TRENTON, N.J. (AP) - New Jersey is seeing a spike in COVID-19 cases not seen since the start of the year, health officials said Monday. Health Commissioner Judy Persichilli said during a news conference alongside Gov. Phil Murphy that the surge is most likely due to the delta and omicron variants.
The omicron variant, though, accounts for a small percentage of overall cases so far in the state, she added. In one hospital chain, about 13% of positive tests were omicron, Persichilli said, which is in line with Centers for Disease Control and Prevention expectations.
There were just over 6,500 confirmed cases reported on Monday, nearly matching the level in January when cases spiked to their highest point in the outbreak.
Over the past two weeks, the rolling average number of daily new cases has increased by about 2,394, an increase of nearly 66%, according to Johns Hopkins researchers.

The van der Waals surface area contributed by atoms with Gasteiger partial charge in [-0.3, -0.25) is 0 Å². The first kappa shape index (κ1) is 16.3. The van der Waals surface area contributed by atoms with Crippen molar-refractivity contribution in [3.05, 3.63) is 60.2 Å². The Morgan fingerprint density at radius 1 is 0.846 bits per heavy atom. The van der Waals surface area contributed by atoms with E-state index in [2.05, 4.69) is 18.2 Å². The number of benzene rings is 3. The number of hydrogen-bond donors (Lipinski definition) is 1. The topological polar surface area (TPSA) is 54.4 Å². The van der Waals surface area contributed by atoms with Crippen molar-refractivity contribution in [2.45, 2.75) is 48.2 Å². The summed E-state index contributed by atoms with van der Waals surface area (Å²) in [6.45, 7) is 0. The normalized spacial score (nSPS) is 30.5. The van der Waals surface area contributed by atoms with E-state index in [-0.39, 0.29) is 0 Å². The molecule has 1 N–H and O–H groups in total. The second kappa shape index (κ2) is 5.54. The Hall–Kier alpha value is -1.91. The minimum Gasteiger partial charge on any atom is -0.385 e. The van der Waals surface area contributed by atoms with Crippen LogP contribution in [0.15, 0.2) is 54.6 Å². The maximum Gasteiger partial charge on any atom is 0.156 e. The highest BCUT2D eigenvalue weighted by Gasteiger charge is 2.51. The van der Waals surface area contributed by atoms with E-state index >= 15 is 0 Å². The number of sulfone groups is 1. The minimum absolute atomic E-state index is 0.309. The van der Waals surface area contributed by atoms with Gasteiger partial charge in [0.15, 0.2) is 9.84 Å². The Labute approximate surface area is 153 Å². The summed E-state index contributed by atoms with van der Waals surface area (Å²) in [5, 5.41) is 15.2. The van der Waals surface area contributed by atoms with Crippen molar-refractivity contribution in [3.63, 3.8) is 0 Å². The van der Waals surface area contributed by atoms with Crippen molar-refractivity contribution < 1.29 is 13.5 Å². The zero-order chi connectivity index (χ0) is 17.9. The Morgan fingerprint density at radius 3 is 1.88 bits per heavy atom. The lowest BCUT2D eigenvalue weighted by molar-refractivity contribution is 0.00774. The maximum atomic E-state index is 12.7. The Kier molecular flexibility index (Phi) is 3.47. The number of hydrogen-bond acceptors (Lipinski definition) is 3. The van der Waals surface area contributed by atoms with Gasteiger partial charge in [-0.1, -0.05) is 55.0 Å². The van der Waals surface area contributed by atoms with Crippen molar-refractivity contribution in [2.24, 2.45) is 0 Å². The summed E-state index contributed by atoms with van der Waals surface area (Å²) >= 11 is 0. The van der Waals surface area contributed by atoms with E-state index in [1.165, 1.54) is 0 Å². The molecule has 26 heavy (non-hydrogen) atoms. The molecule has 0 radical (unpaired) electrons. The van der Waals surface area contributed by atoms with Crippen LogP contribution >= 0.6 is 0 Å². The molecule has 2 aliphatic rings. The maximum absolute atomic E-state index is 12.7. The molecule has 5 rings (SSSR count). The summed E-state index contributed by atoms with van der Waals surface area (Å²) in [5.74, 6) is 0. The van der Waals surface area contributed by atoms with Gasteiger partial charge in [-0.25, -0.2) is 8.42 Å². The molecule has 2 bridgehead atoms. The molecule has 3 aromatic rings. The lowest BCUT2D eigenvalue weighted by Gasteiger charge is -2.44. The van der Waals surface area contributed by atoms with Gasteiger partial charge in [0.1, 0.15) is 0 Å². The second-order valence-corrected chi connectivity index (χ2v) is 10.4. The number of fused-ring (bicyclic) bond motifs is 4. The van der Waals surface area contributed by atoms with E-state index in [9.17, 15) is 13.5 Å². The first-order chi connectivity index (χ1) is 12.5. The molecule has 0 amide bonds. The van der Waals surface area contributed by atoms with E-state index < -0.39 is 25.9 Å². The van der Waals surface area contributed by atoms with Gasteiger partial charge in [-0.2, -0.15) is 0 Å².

Much about the omicron coronavirus variant remains unknown, including whether it causes more or less severe illness.
Scientists say omicron spreads even easier than other coronavirus strains, including delta, and it is expected to become dominant in the U.S. by early next year.
Early studies suggest the vaccinated will need a booster shot for the best chance at preventing an omicron infection but even without the extra dose, vaccination still should offer strong protection against severe illness and death.
Murphy, a Democrat, said that if the CDC changes its definition of fully vaccinated to include a booster shot, then the state would most likely follow suit. Under Murphy's orders, teachers, state workers and other public employees must either be fully vaccinated or undergo regular testing.
The governor declined to say whether he would reinstate indoor mask mandates and limit capacities inside, but said he was inclined to lean toward implementing them if they could save lives.
With Christmas coming up, he urged residents to get boosted. He urged people to wear masks inside if not everyone has been vaccinated or if their status is unclear. He boiled down his overall advice about holiday get-togethers to a few words.
"Use common sense," he said.